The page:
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Roundup: Mulcair’s political demise

Well, that was unexpected. After the NDP voted to adopt a resolution that would see them take the Leap Manifesto back to their riding associations for further discussion – much to the protests of their Alberta delegates – Thomas Mulcair took to the stage to give a lacklustre speech that was basically a rehash of his election speech for the past, oh, ten months, with the whole laundry list of applause lines and nothing about why he deserves to stay at the helm. And when the party voted, they voted 52 percent in favour of a leadership review. Mulcair indicated that he plans to stay on as interim leader until a new one can be chosen, which may be a process of up to two years, but we’ll see how long that lasts once the caucus and national council have had their deliberations. Suffice to say, there has been a tonne of reaction. Jen Gerson digs into the events a little more including some local reaction to the Leap Manifesto resolution adoption, while Jason Markusoff discusses that adoption on the Alberta NDP. Markusoff and John Geddes enumerate eleven signs that showed that Mulcair wasn’t going to win the review vote. Here are the five steps the party needs to take next regarding the leadership, and a look back at the results of leadership reviews in years past. CBC looks at some possible contenders for the leadership contest, while Don Braid advises Rachel Notley to divorce her party from the federal NDP. Chantal Hébert notes that the writing was on the wall for Mulcair from the start of the convention, while Michael Den Tandt says that the Leap Manifesto will sink the NDP permanently. Paul Wells delivers a tour de force with the questions that the party now has to grapple with as they choose that new leader, and the divides that future leader will have to straddle.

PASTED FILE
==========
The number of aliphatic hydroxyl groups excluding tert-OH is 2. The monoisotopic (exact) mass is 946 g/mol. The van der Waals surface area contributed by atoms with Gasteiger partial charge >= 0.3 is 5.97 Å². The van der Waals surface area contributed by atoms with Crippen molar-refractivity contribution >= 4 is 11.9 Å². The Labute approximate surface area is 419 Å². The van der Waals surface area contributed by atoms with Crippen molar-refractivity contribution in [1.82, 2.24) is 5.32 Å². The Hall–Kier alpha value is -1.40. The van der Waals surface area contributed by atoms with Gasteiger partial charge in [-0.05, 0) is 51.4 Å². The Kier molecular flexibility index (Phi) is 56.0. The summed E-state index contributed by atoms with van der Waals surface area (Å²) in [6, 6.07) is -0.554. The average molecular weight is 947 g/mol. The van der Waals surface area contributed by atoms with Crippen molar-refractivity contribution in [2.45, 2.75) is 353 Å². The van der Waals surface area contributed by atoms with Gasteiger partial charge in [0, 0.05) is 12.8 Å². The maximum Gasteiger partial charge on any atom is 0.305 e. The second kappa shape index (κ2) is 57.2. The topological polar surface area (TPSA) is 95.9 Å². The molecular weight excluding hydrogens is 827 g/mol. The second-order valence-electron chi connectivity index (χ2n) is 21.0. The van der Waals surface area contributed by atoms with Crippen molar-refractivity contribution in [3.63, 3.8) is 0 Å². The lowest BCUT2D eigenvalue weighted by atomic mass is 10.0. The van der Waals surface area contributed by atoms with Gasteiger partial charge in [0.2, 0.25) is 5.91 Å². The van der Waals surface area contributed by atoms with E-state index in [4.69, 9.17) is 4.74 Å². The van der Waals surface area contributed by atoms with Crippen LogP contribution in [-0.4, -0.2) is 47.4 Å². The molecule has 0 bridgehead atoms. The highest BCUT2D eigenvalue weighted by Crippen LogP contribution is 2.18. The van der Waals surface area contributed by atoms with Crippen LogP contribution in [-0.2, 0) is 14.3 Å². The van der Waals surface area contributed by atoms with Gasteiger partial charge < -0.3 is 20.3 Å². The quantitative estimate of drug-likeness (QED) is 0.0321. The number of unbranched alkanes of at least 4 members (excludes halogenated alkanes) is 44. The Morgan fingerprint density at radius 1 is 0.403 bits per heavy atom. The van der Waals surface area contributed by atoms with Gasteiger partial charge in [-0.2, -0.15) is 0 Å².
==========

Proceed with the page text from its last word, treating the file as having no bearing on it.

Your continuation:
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QP: Bélanger presides for a moment

Today was the day that MP Mauril Bélanger was given the role of honorary Speaker, his plans to have run for the post cut short by his ALS diagnosis. Bélanger has since lost the ability to Speak, but thanks to modern technology, he has been using an iPad with a speech emulator, and it was this that allowed him to preside over the Commons after a slow procession to the Chamber. Bélanger oversaw some rather well-behaved (though still somewhat partisan) Members’ Statements, and the first couple of questions. Rona Ambrose led off and recalled the Ice Bucket Challenge, and asked the PM for research dollars for ALS. Justin Trudeau saluted Bélanger first, and urged Canadians to give time and support in finding a cure. Normally Ambrose would get four more questions, but instead Mulcair was up next, and asked about minority francophone rights — a passion of Bélanger’s. Trudeau paid tribute to Bélanger’s efforts over the year. Bélanger then made a statement of thanks through his voice emulator, before Speaker Regan resumed the chair, while the Chamber thundered applause.